Step Thirteen

Blindfold Drives and Walks

Not to be forgotten whilst on the topic of Publicity plots—we have Blindfold Drives and Walks. We have already discussed the point that anything which breeds danger attracts attention and is good for publicity, and this is in that class. So much so in fact, that today in many big cities of the world—Blindfold driving of cars or bicycles is forbidden and the necessary permission from the Police is unobtainable. This is rather unfortunate because it stands to reason that when you drive blindfolded, the more the traffic on the road and the larger the city, the more impressive the stunt becomes. To see the local Vicar peddle around the village green on a penny farthing 1s Jess dramatic than watching our budding mentalist shoot up busy Oxford Street in a steamroller. So the first thing you do before you even bother to think about blindfold drives, is to find out if they will allow it where you want to do it. If they will, Step Five tells you everything you need 10 know about blindfolds to make it possible.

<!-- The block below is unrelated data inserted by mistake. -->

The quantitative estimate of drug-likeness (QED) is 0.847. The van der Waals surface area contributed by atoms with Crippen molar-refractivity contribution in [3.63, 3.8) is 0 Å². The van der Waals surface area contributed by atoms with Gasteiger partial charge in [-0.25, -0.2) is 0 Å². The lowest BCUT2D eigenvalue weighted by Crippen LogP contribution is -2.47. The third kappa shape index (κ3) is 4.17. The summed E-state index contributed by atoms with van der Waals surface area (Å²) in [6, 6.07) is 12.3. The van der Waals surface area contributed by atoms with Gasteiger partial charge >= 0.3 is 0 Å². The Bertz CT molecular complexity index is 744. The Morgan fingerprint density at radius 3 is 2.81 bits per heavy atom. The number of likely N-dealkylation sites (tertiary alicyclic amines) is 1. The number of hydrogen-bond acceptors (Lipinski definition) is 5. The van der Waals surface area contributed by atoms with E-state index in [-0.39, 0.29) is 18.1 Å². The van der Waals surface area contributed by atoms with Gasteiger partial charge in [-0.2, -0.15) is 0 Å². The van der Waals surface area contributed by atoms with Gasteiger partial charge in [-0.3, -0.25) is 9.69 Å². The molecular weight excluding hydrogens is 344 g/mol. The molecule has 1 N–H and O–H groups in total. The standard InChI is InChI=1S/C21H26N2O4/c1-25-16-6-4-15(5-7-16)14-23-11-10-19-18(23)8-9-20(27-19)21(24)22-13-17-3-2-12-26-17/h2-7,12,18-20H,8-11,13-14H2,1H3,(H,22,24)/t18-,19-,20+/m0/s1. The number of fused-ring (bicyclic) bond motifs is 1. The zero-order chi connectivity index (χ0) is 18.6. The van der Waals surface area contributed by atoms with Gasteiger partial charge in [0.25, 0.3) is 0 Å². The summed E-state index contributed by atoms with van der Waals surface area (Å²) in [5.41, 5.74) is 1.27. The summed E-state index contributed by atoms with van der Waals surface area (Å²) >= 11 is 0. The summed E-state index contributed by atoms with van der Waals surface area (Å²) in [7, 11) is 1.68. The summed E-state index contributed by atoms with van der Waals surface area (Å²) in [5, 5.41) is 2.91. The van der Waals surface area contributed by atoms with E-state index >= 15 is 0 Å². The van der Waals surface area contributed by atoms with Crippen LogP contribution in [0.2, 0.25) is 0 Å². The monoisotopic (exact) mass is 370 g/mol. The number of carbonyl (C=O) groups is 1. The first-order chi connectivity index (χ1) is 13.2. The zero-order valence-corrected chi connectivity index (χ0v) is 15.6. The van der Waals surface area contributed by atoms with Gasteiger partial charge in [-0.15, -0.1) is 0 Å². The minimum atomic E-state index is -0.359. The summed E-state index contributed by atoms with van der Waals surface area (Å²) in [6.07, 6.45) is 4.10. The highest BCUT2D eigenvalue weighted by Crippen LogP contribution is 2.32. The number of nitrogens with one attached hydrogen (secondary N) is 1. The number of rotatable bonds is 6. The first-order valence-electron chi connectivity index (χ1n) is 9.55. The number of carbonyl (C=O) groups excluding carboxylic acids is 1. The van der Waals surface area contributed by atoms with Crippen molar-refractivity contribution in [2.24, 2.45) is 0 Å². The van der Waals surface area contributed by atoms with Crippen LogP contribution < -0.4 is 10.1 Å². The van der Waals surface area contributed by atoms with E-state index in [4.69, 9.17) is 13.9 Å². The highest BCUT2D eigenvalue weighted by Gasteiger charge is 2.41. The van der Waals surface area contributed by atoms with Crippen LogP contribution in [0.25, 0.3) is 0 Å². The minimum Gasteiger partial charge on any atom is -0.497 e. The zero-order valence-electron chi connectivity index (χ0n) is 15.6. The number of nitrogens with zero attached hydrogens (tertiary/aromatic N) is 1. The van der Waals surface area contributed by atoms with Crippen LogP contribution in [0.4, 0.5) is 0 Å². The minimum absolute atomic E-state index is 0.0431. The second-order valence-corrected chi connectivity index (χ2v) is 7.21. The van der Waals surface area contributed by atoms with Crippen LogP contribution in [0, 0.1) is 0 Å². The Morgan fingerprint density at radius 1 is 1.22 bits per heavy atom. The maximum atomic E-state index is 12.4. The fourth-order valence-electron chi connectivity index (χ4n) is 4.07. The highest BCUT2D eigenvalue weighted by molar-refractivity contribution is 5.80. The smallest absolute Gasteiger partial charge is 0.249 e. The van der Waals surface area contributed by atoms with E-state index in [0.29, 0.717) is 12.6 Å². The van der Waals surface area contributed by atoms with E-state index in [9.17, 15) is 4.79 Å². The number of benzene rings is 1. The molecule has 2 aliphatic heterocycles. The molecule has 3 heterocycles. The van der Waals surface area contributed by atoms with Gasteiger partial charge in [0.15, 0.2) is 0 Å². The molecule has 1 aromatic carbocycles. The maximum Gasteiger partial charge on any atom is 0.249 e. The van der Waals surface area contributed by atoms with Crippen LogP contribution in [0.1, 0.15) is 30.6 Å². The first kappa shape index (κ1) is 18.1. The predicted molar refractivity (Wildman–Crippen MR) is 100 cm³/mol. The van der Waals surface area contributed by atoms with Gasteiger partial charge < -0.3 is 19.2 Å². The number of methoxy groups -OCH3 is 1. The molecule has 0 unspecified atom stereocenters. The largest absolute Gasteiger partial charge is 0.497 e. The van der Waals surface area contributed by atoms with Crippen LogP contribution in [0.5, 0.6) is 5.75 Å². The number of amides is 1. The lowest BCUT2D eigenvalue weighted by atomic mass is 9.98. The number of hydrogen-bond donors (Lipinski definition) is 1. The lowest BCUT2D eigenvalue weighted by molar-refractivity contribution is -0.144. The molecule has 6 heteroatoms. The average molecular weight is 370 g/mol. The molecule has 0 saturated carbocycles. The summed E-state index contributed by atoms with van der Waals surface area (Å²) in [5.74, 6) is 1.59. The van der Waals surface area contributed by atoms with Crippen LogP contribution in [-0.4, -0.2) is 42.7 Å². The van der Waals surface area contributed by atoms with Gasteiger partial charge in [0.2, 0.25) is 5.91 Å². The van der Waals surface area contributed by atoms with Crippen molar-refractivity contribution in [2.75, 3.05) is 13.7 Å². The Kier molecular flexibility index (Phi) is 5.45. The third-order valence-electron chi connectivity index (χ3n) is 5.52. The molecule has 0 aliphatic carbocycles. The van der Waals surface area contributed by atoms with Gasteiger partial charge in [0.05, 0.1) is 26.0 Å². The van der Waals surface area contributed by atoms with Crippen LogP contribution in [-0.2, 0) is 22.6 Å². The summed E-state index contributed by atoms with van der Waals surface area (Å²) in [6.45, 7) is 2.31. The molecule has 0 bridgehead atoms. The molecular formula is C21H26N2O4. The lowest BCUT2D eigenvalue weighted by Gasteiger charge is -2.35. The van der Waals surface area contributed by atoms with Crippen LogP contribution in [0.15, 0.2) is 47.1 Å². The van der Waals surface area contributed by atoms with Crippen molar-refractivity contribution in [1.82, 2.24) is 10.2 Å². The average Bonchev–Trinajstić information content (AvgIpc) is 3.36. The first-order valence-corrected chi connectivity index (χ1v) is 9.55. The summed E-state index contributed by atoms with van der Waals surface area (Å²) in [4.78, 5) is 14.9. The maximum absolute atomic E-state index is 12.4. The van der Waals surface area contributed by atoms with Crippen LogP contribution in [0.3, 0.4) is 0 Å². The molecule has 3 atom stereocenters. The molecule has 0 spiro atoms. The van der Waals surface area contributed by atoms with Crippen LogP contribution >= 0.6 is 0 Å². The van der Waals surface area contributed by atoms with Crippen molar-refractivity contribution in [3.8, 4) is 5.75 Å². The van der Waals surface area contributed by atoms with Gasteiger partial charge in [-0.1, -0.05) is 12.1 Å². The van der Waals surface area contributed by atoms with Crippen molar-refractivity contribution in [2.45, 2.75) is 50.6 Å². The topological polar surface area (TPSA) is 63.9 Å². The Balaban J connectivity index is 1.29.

Blindfold walks on their own—don't mean a thing. You need a plot and to give you some ideas—a good stunt at Hampton Court; find the middle of the maze whilst blindfolded—a thing which most people cannot do under normal conditions! Or try and bring in the danger element—if you care to, walk a plank which crosses two buildings pretty high in the air. At the zoo, lead a committee to the cage of any animal they care to nominate, in a museum, lead the group to any object they name. It would be unworthy of me to pass the subject of Blindfold walks without mention of Pierre Dufont. This gentleman led six officers of the British Army for two miles across a field whilst blindfolded. The only extraordinary thing about the episode was that it was an enemy minefield in France during the war. When asked why he did it and if he was scared his reply was very simple. He said , that if he had remained behind, the chances were he would have been caught and shot—which was a good excuse for going forward. He later confessed that before the war he had been a showman, and he decided on the occasion to die a showman if fate would have it—so he wore a blindfold! There seems to be little doubt, according to the report in "The Soldier" that if Dufont had followed the usual paths across the fields (which he would have done without the blindfold) they would all have been blown to bits.

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